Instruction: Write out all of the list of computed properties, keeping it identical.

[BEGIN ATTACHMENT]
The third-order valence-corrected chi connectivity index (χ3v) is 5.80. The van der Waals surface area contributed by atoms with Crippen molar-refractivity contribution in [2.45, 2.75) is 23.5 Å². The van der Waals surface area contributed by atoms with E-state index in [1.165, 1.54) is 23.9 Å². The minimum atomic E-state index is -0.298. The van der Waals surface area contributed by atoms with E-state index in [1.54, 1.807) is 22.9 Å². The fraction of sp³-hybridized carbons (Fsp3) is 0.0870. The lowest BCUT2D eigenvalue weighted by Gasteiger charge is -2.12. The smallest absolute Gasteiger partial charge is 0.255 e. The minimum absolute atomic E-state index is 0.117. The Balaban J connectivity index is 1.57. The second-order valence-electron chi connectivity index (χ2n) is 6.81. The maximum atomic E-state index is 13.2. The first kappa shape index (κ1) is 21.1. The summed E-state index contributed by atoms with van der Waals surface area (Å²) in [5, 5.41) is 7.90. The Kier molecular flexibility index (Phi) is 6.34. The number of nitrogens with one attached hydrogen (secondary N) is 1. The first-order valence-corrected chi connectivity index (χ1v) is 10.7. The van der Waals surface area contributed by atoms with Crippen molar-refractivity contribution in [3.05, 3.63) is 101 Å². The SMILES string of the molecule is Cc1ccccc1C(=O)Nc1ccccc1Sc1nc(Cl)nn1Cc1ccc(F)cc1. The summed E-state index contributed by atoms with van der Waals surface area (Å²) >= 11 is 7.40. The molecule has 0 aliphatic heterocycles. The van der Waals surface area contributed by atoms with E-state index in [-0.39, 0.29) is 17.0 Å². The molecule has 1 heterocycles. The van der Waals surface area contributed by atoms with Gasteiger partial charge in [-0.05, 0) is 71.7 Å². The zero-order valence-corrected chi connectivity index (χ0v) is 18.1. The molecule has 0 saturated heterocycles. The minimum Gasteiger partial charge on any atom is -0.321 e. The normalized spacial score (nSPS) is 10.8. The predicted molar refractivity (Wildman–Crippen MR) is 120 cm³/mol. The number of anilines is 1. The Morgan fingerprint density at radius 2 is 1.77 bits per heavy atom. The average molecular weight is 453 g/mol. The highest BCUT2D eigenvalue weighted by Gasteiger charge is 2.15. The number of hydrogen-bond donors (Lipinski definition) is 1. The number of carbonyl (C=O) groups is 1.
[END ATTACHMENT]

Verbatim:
The third-order valence-corrected chi connectivity index (χ3v) is 5.80. The van der Waals surface area contributed by atoms with Crippen molar-refractivity contribution in [2.45, 2.75) is 23.5 Å². The van der Waals surface area contributed by atoms with E-state index in [1.165, 1.54) is 23.9 Å². The minimum atomic E-state index is -0.298. The van der Waals surface area contributed by atoms with E-state index in [1.54, 1.807) is 22.9 Å². The fraction of sp³-hybridized carbons (Fsp3) is 0.0870. The lowest BCUT2D eigenvalue weighted by Gasteiger charge is -2.12. The smallest absolute Gasteiger partial charge is 0.255 e. The minimum absolute atomic E-state index is 0.117. The Balaban J connectivity index is 1.57. The second-order valence-electron chi connectivity index (χ2n) is 6.81. The maximum atomic E-state index is 13.2. The first kappa shape index (κ1) is 21.1. The summed E-state index contributed by atoms with van der Waals surface area (Å²) in [5, 5.41) is 7.90. The Kier molecular flexibility index (Phi) is 6.34. The number of nitrogens with one attached hydrogen (secondary N) is 1. The first-order valence-corrected chi connectivity index (χ1v) is 10.7. The van der Waals surface area contributed by atoms with Crippen molar-refractivity contribution in [3.05, 3.63) is 101 Å². The SMILES string of the molecule is Cc1ccccc1C(=O)Nc1ccccc1Sc1nc(Cl)nn1Cc1ccc(F)cc1. The summed E-state index contributed by atoms with van der Waals surface area (Å²) >= 11 is 7.40. The molecule has 0 aliphatic heterocycles. The van der Waals surface area contributed by atoms with E-state index in [-0.39, 0.29) is 17.0 Å². The molecule has 1 heterocycles. The van der Waals surface area contributed by atoms with Gasteiger partial charge in [-0.05, 0) is 71.7 Å². The zero-order valence-corrected chi connectivity index (χ0v) is 18.1. The molecule has 0 saturated heterocycles. The minimum Gasteiger partial charge on any atom is -0.321 e. The normalized spacial score (nSPS) is 10.8. The predicted molar refractivity (Wildman–Crippen MR) is 120 cm³/mol. The number of anilines is 1. The Morgan fingerprint density at radius 2 is 1.77 bits per heavy atom. The average molecular weight is 453 g/mol. The highest BCUT2D eigenvalue weighted by Gasteiger charge is 2.15. The number of hydrogen-bond donors (Lipinski definition) is 1. The number of carbonyl (C=O) groups is 1.